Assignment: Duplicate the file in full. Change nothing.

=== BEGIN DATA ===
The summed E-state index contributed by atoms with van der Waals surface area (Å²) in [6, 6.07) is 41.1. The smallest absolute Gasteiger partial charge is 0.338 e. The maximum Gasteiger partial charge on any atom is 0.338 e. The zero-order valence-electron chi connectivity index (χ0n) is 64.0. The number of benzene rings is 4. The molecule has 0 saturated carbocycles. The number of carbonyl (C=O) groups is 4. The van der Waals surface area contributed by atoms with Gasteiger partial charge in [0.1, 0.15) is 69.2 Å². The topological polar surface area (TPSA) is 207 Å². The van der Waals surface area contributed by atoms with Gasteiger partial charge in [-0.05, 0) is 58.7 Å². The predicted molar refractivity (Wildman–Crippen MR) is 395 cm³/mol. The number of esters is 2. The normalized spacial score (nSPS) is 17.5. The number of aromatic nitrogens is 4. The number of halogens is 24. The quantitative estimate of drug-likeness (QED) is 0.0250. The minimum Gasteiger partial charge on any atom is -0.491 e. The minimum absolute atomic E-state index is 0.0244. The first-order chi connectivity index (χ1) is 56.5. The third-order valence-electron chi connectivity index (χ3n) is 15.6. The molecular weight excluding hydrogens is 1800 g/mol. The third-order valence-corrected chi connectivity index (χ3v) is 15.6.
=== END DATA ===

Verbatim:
The summed E-state index contributed by atoms with van der Waals surface area (Å²) in [6, 6.07) is 41.1. The smallest absolute Gasteiger partial charge is 0.338 e. The maximum Gasteiger partial charge on any atom is 0.338 e. The zero-order valence-electron chi connectivity index (χ0n) is 64.0. The number of benzene rings is 4. The molecule has 0 saturated carbocycles. The number of carbonyl (C=O) groups is 4. The van der Waals surface area contributed by atoms with Gasteiger partial charge in [0.1, 0.15) is 69.2 Å². The topological polar surface area (TPSA) is 207 Å². The van der Waals surface area contributed by atoms with Gasteiger partial charge in [-0.05, 0) is 58.7 Å². The predicted molar refractivity (Wildman–Crippen MR) is 395 cm³/mol. The number of esters is 2. The normalized spacial score (nSPS) is 17.5. The number of aromatic nitrogens is 4. The number of halogens is 24. The quantitative estimate of drug-likeness (QED) is 0.0250. The minimum Gasteiger partial charge on any atom is -0.491 e. The minimum absolute atomic E-state index is 0.0244. The first-order chi connectivity index (χ1) is 56.5. The third-order valence-electron chi connectivity index (χ3n) is 15.6. The molecular weight excluding hydrogens is 1800 g/mol. The third-order valence-corrected chi connectivity index (χ3v) is 15.6.